PREVIEW FESTIVAL OF MINIMALIST MUSIC MINIMAL Glasgow Concert Halls, various venues, Fri 15– Sun 17 Oct
Minimalism’s hypnotic pulses and repetitions are heard in everything from krautrock and prog to post-rock and techno. But unlike the ear-splitting, brain-freezing intensity of progenitors such as La Monte Young and Charlemagne Palestine, it was the more accessible work of Steve Reich, Philip Glass and Terry Riley that brought the avant garde into the living room. Pieces from the three are to be performed at Minimal, Glasgow Concert Halls’ weekend-long festival, which serves as launch of a three-year celebration of the genre. In his work as a critic, Michael Nyman (pictured) first used the term with regard to music, and the composer returns to Glasgow here (Sat 16 Oct, 7.30pm) to perform from his popular Peter Greenaway collaborations as well as that with singer David
McAlmont, who also appears. Minimal begins a day before, with the Scottish Chamber Orchestra’s presentation of Ingram Marshall’s ‘Orphic Memories’ and the Scottish premier of John Adams’ 2007 work, ‘Son of Chamber Symphony’. Later that night, pedal steel player BJ Cole and amplified ensemble Icebreaker take on Marshall’s Shutter Island-soundtracking ‘Fog Tropes’ and Brian Eno’s ambient classic Apollo, performed here live to Al Reinert’s NASA documentary For All Mankind (Fri 15 Oct, 10pm). Also essential is ‘Icarus at the Edge of Time’, a
collaboration between Glass, physicist Brian Greene and video artists AL and AL. Performed first on Sunday at 3pm for children, it’ll later close the weekend in a concert also featuring Reich’s accessible ‘Counterpoints’ pieces (Sun 17 Oct, 4.15pm). Minimalist fare returns in February with a performance of Reich’s mid-1970s work ‘Music For 18 Musicians’. (Nadine McBay) ■ www.glasgowconcerthalls.com/minimal
Music PREVIEW INDIE POP MICE PARADE Stereo, Glasgow, Fri 8 Oct
Adam Pierce is the Richard Whiteley of rock. The New Yorker is an anagram buff (Mice Parade, see?) who bedecks his work with cryptic clues (his troupe’s new album is entitled What It Means To Be Left- Handed). When asked to elaborate, however, the congenial Pierce is coy. What does it mean to be left-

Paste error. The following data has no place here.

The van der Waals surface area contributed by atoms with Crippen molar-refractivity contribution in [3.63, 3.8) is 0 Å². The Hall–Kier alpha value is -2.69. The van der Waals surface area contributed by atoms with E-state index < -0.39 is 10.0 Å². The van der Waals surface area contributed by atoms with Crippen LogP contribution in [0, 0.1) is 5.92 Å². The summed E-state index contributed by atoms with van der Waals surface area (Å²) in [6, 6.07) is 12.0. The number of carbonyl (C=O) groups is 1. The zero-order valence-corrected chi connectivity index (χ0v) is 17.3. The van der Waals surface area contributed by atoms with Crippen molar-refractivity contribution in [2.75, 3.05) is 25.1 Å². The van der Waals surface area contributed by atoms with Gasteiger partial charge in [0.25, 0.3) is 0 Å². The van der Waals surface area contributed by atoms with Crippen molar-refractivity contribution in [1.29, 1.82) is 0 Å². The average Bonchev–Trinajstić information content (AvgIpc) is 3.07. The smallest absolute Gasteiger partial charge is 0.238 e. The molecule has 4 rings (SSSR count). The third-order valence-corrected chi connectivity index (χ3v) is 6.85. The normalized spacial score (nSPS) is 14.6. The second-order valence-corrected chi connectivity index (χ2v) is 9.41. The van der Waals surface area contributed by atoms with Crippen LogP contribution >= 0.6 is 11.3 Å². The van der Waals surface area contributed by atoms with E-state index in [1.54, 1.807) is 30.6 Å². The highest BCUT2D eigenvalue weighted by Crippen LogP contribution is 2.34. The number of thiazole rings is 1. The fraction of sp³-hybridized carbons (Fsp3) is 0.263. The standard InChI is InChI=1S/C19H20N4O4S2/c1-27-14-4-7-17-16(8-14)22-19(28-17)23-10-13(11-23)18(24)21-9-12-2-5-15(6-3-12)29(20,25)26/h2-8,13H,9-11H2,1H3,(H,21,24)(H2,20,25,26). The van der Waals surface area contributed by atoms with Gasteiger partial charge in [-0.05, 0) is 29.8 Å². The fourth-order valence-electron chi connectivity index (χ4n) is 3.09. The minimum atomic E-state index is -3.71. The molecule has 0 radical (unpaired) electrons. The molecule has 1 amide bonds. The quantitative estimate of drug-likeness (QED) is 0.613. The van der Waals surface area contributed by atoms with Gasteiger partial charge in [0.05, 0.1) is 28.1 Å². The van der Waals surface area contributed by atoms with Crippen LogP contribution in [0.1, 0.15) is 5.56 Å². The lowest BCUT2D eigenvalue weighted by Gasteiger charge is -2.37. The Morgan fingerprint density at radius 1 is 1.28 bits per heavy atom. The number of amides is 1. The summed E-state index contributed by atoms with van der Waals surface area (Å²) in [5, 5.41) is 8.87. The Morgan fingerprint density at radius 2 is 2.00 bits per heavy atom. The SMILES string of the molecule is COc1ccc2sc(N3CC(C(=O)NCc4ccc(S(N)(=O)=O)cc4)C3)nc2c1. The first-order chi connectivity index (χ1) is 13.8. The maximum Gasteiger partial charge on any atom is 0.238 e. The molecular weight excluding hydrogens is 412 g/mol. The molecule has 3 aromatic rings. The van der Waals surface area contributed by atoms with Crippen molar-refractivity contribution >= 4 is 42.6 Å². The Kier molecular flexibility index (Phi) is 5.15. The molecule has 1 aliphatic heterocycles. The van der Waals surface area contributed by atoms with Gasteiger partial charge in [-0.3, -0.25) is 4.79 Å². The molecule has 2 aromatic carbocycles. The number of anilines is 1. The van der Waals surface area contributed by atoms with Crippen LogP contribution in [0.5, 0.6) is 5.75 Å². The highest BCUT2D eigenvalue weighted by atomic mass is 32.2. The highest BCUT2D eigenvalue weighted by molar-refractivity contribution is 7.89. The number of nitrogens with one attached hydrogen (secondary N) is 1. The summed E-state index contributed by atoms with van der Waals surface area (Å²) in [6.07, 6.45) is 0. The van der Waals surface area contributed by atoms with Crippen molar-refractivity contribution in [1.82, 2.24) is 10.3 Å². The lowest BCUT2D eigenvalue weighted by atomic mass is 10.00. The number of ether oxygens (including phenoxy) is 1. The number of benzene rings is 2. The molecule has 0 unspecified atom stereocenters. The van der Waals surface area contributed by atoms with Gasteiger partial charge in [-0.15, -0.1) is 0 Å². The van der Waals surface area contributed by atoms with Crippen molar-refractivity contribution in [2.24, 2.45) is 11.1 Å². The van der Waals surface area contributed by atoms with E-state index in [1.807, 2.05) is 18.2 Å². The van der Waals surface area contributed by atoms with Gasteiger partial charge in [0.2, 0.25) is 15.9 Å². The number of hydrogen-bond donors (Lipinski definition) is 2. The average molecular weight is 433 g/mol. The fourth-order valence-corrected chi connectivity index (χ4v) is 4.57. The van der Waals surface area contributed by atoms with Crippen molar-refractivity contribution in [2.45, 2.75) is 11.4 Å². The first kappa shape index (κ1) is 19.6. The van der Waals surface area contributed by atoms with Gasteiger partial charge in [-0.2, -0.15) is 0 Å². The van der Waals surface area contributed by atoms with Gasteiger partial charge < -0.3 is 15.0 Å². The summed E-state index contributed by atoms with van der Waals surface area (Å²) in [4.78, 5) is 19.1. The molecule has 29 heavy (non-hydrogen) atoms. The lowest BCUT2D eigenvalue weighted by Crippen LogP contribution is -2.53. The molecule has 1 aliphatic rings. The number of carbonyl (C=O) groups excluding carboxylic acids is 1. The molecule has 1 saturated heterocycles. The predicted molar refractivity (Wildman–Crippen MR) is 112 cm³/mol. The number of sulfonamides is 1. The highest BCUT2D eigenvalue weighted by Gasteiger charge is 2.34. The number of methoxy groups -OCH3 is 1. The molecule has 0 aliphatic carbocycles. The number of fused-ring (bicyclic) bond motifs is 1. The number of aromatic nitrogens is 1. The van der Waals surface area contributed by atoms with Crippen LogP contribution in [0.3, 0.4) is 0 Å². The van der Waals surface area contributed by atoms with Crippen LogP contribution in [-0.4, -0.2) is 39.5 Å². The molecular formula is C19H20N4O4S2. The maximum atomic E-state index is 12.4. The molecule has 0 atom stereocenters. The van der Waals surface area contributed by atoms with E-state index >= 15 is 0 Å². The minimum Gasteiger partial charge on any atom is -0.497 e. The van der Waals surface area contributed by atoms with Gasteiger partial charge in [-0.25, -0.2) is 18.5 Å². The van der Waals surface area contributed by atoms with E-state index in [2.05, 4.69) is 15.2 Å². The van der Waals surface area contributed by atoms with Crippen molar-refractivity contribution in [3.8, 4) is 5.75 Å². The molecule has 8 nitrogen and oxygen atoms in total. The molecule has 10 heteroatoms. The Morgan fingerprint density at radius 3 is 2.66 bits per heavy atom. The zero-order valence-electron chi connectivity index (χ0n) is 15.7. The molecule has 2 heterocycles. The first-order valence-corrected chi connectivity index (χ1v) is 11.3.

handed? ‘You know, I don’t have a super-valid answer for that question,’ he admits on the eve of a US and European tour. May we speculate, then? ‘Oh yeah, speculate as much as you want! It’s got something to do with chaos . . .’
Mice Parade’s beatific electro and laidback indie-pop might not conjure an urgent sense of bedlam but that’s clearly a condition to which multi- instrumentalist Pierce is attracted. For What It Means. . ., his eighth LP, he dispensed with any recording objectives, in a bid to recapture the nascent – more liberated – Mice Parade creative process.
In other words, he decided to wing it. Was he surprised with the results? ‘Yeah, very much so,’ he admits. ‘And it was fun. I liked not having a plan.’ What struck him when he listened to the end product? ‘I think it sounded happy.’ He’s not wrong. Pierce will bring his (West African-style) Highlife- inflected percussive pop to Glasgow – replete with a colourful backing band that will ‘probably’ comprise, ‘two drumkits, three guitars, some keyboards and singing. Maybe some other bits and bobs.’ (Nicola Meighan)
PREVIEW EXPERIMENTAL MUSIC FESTIVAL LE WEEKEND Tolbooth, Stirling, Thu 14–Sun 17 Oct
Since its inception in 1997, Le Weekend has brought a remarkable range of beautiful and challenging music to Scotland. ‘The idea of an experimental music festival, and also the idea of a festival in Stirling, was quite unique,’ says Alastair Campbell, artistic director of the festival since 2006, ‘but it makes some kind of sense.’ Now, after 13 groundbreaking years, Le Weekend is bowing out with a line-up of great diversity and imagination. There’s a strong European dimension this year, with Scandinavian free-jazz bezerkers (Mats
Gustafsson, Pal Nilssen-Love, Sten Standell) and a German contingent that includes Berlin post-rock duo Tarwater, To Rococo Rot’s Stefan Schneider (performing with local hero Bill Wells), and, closing the festival, Krautrock legends Faust. Barcelona-based Murcof (pictured) will be setting his minimalist electronics against Francesco Tristano’s piano, while Reykjavik’s dark lord of ambient noise, Ben Frost, is set to unleash ‘a wonderful aural assault’, as Campbell puts it. America, meanwhile, is represented by the 23-string banjo explorations of Paul Metzger, and percussionist Gerry Hemingway, playing with the brilliantly inventive London saxophonist John Butcher.
Le Weekend has always combined the universal with the local, however, by involving the
Stirling community and using historic buildings such as Cowane’s Hospital, which will resonate to Alvin Lucier’s mesmeric spatial pieces, and the Church of the Holy Rood, which hosts ‘Oceans of Silver and Blood’, a new commission by Mark Wastell and Joachim Nordwall. ‘There is a legacy,’ Campbell says of Le Weekend. ‘The landscape for experimental music in
Scotland has changed.’ But, he adds, this is no time for reflection: ‘That’s not in the spirit of the festival. It’s time to look to what we can do in the future.’ (Stewart Smith)
7–21 Oct 2010 THE LIST 63